Slayer_
Slayer_

I am sure if he could find a way to document a reason and get approval from 50 senior managers. He would do it. In the mean time, the IT people (the ones that do work) opened up a bunch of sites for us, including Steam. Just so we could buy games while we are at work so we don't miss the hourly specials. The head of IT hasn't a clue :p

Pete6677
Pete6677

The emphasis should be on making sure employees are productively contributing to the business. Judge them by outcomes, not by time spent at their desk or time spent on Facebook. Obviously if someone is spending a lot of time on Facebook and they are behind on their work, crack down on them. But if their stuff is getting done just fine, then don't bug them. Lazy workers will always find ways to slack. Fire the lazy ones, and don't burden the good workers with stupid rules.

wizard57m-cnet
wizard57m-cnet

but I have to keep constant vigilance over the use of them on "company time". The old saying is still true..."Give an inch, they will take a mile". The difficult part in my situation is that we are a very small business, family owned, employees are family and close friends, and located in a tiny town where everyone knows everyone else. So, my normal tact is to ask them to put themselves in my shoes..."Would you pay ME for the time you spend goofing off on 'insert social media here'?" That usually gets them back to at least a resemblance of "gainful productivity"!

CharlieSpencer
CharlieSpencer

"People under the age of 30 do not know how to control their impulses and waste hours a day..." Here's a news flash: many people over 30 don't know how to either.

frylock
frylock

the company didn't expect me to work off hours, using my own PC and network. I wonder how they'd feel if I said my home firewall blocks access to their site because it's not related to my home life? Then again, my company just started blocking MSDN, so /shrug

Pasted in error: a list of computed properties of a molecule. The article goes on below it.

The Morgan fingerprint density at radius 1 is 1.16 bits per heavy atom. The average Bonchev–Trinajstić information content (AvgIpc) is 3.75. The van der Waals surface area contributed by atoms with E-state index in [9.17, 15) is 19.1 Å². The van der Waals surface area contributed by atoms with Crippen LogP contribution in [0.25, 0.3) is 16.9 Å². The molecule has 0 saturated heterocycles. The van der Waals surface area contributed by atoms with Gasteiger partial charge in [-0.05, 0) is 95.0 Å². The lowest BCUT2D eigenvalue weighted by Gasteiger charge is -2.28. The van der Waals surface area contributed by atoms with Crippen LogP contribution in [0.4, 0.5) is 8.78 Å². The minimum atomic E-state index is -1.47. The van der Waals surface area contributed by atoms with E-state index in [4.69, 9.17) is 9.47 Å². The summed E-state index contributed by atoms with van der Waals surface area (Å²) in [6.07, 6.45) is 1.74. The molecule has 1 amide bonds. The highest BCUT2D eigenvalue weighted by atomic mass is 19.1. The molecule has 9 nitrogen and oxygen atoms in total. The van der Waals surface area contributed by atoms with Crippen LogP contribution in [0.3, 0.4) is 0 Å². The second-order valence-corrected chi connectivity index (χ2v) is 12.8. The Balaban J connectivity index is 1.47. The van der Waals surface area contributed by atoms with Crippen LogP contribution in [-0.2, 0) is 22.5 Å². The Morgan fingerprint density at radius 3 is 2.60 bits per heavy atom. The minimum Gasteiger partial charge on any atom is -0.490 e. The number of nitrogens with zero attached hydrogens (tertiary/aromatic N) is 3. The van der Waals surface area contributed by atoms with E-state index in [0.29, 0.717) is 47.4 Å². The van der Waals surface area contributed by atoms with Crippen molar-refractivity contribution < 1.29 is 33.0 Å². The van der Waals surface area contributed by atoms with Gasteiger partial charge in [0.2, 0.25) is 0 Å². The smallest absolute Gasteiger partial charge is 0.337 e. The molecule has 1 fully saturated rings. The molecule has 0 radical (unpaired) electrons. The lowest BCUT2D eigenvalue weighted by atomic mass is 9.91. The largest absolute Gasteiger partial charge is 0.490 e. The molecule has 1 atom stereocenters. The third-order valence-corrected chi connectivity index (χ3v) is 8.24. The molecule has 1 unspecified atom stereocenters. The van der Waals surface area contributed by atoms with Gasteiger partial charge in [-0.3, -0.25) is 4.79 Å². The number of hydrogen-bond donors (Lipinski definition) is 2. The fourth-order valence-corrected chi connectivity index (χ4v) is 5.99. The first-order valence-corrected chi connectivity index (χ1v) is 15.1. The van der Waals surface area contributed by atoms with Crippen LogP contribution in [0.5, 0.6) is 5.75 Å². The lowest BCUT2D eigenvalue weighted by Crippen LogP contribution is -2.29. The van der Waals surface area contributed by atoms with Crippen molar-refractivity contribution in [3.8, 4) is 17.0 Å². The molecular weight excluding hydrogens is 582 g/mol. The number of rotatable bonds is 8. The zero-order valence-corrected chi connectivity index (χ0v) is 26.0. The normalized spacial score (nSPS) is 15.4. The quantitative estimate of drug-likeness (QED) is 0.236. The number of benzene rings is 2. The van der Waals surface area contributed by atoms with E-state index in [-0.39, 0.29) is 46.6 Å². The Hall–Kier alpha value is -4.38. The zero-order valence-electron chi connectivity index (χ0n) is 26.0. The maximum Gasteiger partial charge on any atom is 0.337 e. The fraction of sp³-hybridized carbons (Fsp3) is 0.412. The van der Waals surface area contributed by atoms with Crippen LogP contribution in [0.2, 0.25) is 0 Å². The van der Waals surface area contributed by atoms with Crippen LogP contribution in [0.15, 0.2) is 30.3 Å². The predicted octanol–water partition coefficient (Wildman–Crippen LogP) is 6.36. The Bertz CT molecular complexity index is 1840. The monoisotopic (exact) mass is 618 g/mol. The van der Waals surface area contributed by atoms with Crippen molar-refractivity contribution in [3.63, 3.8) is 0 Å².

jnkmail
jnkmail

Yes, I think you have a point there. As the job market shrinks I believe that creating a new position of SOCIAL MEDIA USE EVALUATION CONSULTANT or OFFICER is the answer to this problem. We should give employees as many toys as we can fit into the office then hire people to evaluate how many can successfully play with the toys and still get work done. TIME WASTED IS TIME WASTED AND IT NEVER COMES BACK. THE FACT THAT I HIRE A PERSON BECAUSE THAT PERSON IS EFFICIENT DOES NOT ENTITLE THAT PERSON TO WASTE TIME and make up for it by being better at doing some job than another person. Maybe I hired the efficient person so that I can get rid of those who are not as capable. Now, if that efficient person decides to work at the level of the lowest person's efficiency and use extra time for personal use while being paid, what was gained by hiring someone who will eventually disrupt the office? If the fast worker sneaks in Facebook time then the less capable will feel slighted and want to join the fun. Social media is a disease that kills business productivity. Running a business like a nursery school is bad business. "If you finish this much work you can play on Facebook."

jnkmail
jnkmail

It is a shame that you have to fear your employees and let them shape the job into a mix of personal playtime and actual work.